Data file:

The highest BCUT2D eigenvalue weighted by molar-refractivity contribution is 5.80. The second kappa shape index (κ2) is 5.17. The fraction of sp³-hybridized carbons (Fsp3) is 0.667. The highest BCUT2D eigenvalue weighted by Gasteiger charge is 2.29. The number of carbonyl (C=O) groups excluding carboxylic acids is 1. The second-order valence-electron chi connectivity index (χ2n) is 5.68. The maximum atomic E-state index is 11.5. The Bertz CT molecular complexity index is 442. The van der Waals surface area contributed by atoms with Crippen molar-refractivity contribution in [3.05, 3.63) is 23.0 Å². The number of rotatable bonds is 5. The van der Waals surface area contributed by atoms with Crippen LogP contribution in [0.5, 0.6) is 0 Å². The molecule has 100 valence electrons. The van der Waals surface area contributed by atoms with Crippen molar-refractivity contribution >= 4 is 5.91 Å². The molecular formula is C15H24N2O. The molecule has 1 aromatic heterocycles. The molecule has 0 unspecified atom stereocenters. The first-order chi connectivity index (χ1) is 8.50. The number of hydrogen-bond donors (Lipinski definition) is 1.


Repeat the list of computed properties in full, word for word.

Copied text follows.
The highest BCUT2D eigenvalue weighted by molar-refractivity contribution is 5.80. The second kappa shape index (κ2) is 5.17. The fraction of sp³-hybridized carbons (Fsp3) is 0.667. The highest BCUT2D eigenvalue weighted by Gasteiger charge is 2.29. The number of carbonyl (C=O) groups excluding carboxylic acids is 1. The second-order valence-electron chi connectivity index (χ2n) is 5.68. The maximum atomic E-state index is 11.5. The Bertz CT molecular complexity index is 442. The van der Waals surface area contributed by atoms with Crippen molar-refractivity contribution in [3.05, 3.63) is 23.0 Å². The number of rotatable bonds is 5. The van der Waals surface area contributed by atoms with Crippen LogP contribution in [0.5, 0.6) is 0 Å². The molecule has 100 valence electrons. The van der Waals surface area contributed by atoms with Crippen molar-refractivity contribution >= 4 is 5.91 Å². The molecular formula is C15H24N2O. The molecule has 1 aromatic heterocycles. The molecule has 0 unspecified atom stereocenters. The first-order chi connectivity index (χ1) is 8.50. The number of hydrogen-bond donors (Lipinski definition) is 1.